A list of Edgar Wright's favorite 1000 Movies per his list on Mubi on July 27th, 2016.
A Boy and His Dog
A rather kinky tale of survival.
Set in the year 2024 in post-apocalyptic America, 18-year old Vic and his telepathic dog Blood are scavengers in the desolate wilderness ravaged by World War 4, where survivors must battle for food, shelter, and sexual companionship in the desert-like wasteland. Vic and Blood eke out a meager existence, foraging for food and fighting gangs of cutthroats.
Whilst watching A Boy and His Dog, I found it difficult to connect Don Johnsons role as 'Vic' with the dashing, mixed-fabric wearing crook-foil ‘Crockett’ from Miami Vice. Vic is chipper, childish and, unlike Crockett, he’s not too good with the ladies, but he does try really hard.
This tale is set in a post-apocalyptic world where wacky despots scavenge the scorched earth for food and people to murder. Vic manages to get by on his wits, but of course, being telepathically linked to a rather patronising, but exceptionally smart dog also helps. All Vic wants to do is get down with some future ladies and his groin compass soon leads him into ‘the underworld’, where an elite group of…
I've always heard this was a classic and that it's great but I really didn't know anything about it going in other than that it took place in a post-apocalyptic future. I didn't know where the plot was going to go but I didn't think it would go where it did.
It starts out interesting but simple. Yeah there's a dog that telepathically converses with Don Johnson and has the ability to smell who and how many people are near and where they are but at it's core it's a story of a young guy surviving and trying to get laid.
He's obviously pretty good at surviving with the help of Blood, the super-dog but the getting laid part…
Basada en la novela corta del mismo título del casi siempre genial Harlan Ellison. A pesar del escaso éxito comercial que tuvo en su día, goza de bastante prestigio y ha generado cierto culto entre los estudiosos y aficionados a la ciencia ficción más inquietos. Prestigio merecido, porque, a pesar de sus limitaciones, 'A Boy and His Dog' tiene muchos conceptos y momentos apreciables: La primera parte, ambientada en el páramo nuclear, es tan interesante que ha tenido enorme infuencia en el posterior cine (y videojuego) post-apocalíptico; la segunda parte, en la que se nos muestra la sociedad estamentaria tras la hecatombe atómica, es un magnífico ejemplo de la buena ciencia ficción emparentada con la contracultura estadounidense. Puede que no sea especialmente profunda, y puede que tampoco sea especialmente divertida o entretenida, pero es imprescindible.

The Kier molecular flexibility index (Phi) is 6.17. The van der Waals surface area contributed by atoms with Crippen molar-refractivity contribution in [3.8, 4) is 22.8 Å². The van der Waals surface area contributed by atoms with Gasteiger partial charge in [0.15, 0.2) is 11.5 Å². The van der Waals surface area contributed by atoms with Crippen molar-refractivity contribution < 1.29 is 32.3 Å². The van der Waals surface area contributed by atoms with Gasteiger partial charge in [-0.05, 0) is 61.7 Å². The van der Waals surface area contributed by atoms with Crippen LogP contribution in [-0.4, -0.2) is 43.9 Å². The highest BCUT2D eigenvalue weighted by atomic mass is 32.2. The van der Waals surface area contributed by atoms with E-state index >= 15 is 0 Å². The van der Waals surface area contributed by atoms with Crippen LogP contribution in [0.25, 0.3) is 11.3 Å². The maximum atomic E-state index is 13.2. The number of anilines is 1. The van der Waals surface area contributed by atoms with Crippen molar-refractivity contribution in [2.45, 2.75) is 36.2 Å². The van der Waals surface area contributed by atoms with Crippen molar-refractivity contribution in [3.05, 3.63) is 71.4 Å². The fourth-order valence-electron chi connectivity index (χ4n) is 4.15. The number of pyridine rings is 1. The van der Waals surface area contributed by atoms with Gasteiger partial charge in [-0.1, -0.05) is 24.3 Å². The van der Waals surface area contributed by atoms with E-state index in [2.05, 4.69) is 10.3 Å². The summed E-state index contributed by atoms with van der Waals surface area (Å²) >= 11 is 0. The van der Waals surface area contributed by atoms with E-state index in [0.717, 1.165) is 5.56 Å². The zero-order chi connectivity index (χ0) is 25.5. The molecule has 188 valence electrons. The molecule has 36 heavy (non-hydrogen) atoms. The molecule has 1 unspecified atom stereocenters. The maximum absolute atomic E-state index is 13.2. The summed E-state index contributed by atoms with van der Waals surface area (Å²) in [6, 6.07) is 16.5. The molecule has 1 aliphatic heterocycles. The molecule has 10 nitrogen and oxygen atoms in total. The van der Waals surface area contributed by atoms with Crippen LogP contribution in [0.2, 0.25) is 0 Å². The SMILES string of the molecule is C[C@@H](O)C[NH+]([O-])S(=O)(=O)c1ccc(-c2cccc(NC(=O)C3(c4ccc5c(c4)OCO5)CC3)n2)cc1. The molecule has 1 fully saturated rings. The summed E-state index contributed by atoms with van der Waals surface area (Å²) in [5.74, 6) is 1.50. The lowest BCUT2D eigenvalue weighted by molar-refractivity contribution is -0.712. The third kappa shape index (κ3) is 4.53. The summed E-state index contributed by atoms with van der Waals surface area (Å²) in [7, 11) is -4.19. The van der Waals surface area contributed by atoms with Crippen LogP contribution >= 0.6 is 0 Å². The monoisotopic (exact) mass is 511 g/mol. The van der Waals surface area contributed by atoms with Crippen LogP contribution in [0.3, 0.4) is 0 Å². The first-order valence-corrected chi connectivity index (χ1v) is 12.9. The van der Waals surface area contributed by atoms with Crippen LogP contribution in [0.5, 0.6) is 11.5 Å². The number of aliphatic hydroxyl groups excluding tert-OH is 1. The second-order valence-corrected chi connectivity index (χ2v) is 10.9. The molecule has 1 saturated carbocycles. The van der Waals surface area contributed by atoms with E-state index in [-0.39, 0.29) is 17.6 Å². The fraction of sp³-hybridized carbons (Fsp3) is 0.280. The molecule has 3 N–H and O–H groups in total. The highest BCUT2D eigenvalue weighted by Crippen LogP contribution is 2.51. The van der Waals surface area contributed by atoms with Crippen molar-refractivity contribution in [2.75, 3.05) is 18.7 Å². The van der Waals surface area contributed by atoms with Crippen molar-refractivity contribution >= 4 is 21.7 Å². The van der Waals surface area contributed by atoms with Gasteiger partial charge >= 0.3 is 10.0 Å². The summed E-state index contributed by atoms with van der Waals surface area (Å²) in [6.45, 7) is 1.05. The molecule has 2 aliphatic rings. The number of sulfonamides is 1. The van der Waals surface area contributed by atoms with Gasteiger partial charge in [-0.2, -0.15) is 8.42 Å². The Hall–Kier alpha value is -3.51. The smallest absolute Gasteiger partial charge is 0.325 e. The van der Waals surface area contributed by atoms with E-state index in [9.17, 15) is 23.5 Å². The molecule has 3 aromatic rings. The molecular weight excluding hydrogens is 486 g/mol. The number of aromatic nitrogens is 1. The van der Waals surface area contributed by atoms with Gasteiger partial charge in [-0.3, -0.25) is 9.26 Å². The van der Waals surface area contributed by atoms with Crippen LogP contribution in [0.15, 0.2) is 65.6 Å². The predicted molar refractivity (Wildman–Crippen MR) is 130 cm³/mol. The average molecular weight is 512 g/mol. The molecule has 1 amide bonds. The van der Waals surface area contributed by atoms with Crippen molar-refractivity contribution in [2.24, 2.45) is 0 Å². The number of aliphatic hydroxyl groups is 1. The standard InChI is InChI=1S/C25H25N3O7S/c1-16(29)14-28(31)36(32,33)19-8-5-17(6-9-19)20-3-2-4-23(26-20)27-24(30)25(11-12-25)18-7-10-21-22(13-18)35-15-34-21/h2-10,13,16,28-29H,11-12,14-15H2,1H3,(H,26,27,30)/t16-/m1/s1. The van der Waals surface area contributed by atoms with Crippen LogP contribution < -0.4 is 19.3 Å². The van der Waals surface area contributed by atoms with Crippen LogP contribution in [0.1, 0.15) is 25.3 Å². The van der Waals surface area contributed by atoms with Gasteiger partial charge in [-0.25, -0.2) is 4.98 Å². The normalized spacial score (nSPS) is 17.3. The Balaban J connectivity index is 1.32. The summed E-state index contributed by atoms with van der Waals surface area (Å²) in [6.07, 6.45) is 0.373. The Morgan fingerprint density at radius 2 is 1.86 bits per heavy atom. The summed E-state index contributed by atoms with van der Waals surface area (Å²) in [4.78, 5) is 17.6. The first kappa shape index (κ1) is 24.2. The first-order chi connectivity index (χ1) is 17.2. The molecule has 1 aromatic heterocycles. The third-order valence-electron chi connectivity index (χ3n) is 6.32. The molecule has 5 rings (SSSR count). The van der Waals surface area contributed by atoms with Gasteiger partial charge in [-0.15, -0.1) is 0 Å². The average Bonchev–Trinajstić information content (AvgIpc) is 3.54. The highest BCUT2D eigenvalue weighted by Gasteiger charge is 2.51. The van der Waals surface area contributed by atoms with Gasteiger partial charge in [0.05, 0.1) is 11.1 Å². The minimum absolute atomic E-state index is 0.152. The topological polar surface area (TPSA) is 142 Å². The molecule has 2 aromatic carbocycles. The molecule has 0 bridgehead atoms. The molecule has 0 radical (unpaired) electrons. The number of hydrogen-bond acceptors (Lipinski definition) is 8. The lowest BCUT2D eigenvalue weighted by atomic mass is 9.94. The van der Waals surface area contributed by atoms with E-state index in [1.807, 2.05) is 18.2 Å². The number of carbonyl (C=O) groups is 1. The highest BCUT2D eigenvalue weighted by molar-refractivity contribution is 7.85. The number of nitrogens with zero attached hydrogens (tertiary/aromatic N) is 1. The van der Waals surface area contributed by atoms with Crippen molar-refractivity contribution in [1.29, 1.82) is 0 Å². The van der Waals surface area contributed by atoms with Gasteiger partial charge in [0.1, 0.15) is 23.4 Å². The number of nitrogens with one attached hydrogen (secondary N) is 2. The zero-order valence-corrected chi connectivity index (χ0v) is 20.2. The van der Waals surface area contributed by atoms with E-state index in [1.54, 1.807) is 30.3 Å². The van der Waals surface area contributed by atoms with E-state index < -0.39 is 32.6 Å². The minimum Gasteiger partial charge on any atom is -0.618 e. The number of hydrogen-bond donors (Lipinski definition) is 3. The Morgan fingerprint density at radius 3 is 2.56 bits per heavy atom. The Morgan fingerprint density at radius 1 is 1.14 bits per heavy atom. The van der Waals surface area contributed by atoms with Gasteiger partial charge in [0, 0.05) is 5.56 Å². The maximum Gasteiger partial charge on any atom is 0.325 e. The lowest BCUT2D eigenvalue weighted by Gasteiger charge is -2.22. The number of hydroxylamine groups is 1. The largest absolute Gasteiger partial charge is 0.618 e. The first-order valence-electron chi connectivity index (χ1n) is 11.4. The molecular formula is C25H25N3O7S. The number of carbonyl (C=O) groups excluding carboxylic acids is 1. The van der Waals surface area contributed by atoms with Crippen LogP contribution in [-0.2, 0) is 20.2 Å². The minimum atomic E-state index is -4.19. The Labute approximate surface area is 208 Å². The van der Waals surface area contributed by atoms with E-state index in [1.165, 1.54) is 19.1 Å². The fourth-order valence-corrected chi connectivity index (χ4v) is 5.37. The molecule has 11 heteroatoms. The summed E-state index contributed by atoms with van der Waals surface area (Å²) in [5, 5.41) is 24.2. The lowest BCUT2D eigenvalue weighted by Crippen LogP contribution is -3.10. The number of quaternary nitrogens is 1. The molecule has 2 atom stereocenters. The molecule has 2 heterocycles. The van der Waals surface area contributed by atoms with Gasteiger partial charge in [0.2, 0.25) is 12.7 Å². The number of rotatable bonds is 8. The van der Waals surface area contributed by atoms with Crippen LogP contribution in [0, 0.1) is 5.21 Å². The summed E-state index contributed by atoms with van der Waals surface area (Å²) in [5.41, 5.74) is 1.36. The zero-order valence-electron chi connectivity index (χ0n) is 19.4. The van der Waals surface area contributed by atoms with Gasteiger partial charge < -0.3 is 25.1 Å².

Spoilers ahead; tread lightly.
The new Blu-ray--which is as beautiful as this movie gets--contains an hour-long dialogue between a typically cantankerous Harlan Ellison and a gracious L.Q. Jones. The topic of the film's misogyny comes up: Ellison, who considers A Boy and His Dog to be an excellent adaptation in the long run, raised money to redub large portions of the dog's dialogue prior to release because Jones had Blood referring to women as cows and sows, something Ellison resented as a supporter of the women's movement. Jones happily obliged, but would not budge on Blood's closing line, which goes, "She had marvellous judgment, if not particularly good taste."
There's an implied nyuk, nyuk after that, see, because Vic, Blood's…
A Boy and His Dog is #1 on my list of deadpan talking dog films. OMG, that dog is fucking funny (if a little misogynistic). When it starts with the headline "WORLD WAR IV LASTED FIVE MINUTES", and the narrator starts talking about World War 3… let's just say you're positive someone had a really bad day at the office.